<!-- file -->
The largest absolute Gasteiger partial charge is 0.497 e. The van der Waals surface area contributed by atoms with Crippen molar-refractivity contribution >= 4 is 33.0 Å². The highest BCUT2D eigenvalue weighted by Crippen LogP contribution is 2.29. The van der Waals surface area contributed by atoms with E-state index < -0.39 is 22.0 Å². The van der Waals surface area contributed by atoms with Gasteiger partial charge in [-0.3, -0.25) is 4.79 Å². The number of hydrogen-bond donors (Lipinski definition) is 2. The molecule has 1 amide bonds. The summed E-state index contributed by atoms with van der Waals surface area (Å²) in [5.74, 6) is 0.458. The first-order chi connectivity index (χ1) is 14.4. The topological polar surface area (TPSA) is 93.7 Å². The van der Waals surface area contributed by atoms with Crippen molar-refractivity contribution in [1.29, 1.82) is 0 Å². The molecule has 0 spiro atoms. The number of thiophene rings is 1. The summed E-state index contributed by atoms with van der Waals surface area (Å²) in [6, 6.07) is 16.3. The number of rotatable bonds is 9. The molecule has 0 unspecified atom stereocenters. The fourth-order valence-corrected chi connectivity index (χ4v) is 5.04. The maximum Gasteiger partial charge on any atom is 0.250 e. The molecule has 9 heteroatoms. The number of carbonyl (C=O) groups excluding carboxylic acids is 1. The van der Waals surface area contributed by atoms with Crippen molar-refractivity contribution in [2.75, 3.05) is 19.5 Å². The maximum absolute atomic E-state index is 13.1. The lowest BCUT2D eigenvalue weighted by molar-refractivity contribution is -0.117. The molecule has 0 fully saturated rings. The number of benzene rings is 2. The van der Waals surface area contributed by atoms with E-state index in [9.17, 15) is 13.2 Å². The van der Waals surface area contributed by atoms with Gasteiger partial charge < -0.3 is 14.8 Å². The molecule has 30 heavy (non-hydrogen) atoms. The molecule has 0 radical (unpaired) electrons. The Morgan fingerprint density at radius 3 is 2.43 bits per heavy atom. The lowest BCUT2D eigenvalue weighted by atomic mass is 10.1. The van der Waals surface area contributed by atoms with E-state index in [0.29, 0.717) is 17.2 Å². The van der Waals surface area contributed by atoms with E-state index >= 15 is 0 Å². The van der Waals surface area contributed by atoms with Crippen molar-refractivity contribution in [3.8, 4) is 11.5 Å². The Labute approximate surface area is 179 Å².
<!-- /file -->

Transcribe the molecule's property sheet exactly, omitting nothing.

The largest absolute Gasteiger partial charge is 0.497 e. The van der Waals surface area contributed by atoms with Crippen molar-refractivity contribution >= 4 is 33.0 Å². The highest BCUT2D eigenvalue weighted by Crippen LogP contribution is 2.29. The van der Waals surface area contributed by atoms with E-state index < -0.39 is 22.0 Å². The van der Waals surface area contributed by atoms with Gasteiger partial charge in [-0.3, -0.25) is 4.79 Å². The number of hydrogen-bond donors (Lipinski definition) is 2. The molecule has 1 amide bonds. The summed E-state index contributed by atoms with van der Waals surface area (Å²) in [5.74, 6) is 0.458. The first-order chi connectivity index (χ1) is 14.4. The topological polar surface area (TPSA) is 93.7 Å². The van der Waals surface area contributed by atoms with Crippen molar-refractivity contribution in [1.29, 1.82) is 0 Å². The molecule has 0 spiro atoms. The number of thiophene rings is 1. The summed E-state index contributed by atoms with van der Waals surface area (Å²) in [6, 6.07) is 16.3. The number of rotatable bonds is 9. The molecule has 0 unspecified atom stereocenters. The fourth-order valence-corrected chi connectivity index (χ4v) is 5.04. The maximum Gasteiger partial charge on any atom is 0.250 e. The molecule has 9 heteroatoms. The number of carbonyl (C=O) groups excluding carboxylic acids is 1. The van der Waals surface area contributed by atoms with Crippen molar-refractivity contribution in [2.75, 3.05) is 19.5 Å². The maximum absolute atomic E-state index is 13.1. The lowest BCUT2D eigenvalue weighted by molar-refractivity contribution is -0.117. The molecule has 0 fully saturated rings. The number of benzene rings is 2. The van der Waals surface area contributed by atoms with E-state index in [9.17, 15) is 13.2 Å². The van der Waals surface area contributed by atoms with Gasteiger partial charge < -0.3 is 14.8 Å². The molecule has 30 heavy (non-hydrogen) atoms. The molecule has 0 radical (unpaired) electrons. The Morgan fingerprint density at radius 3 is 2.43 bits per heavy atom. The lowest BCUT2D eigenvalue weighted by atomic mass is 10.1. The van der Waals surface area contributed by atoms with E-state index in [0.29, 0.717) is 17.2 Å². The van der Waals surface area contributed by atoms with E-state index >= 15 is 0 Å². The van der Waals surface area contributed by atoms with Crippen molar-refractivity contribution in [3.8, 4) is 11.5 Å². The Labute approximate surface area is 179 Å².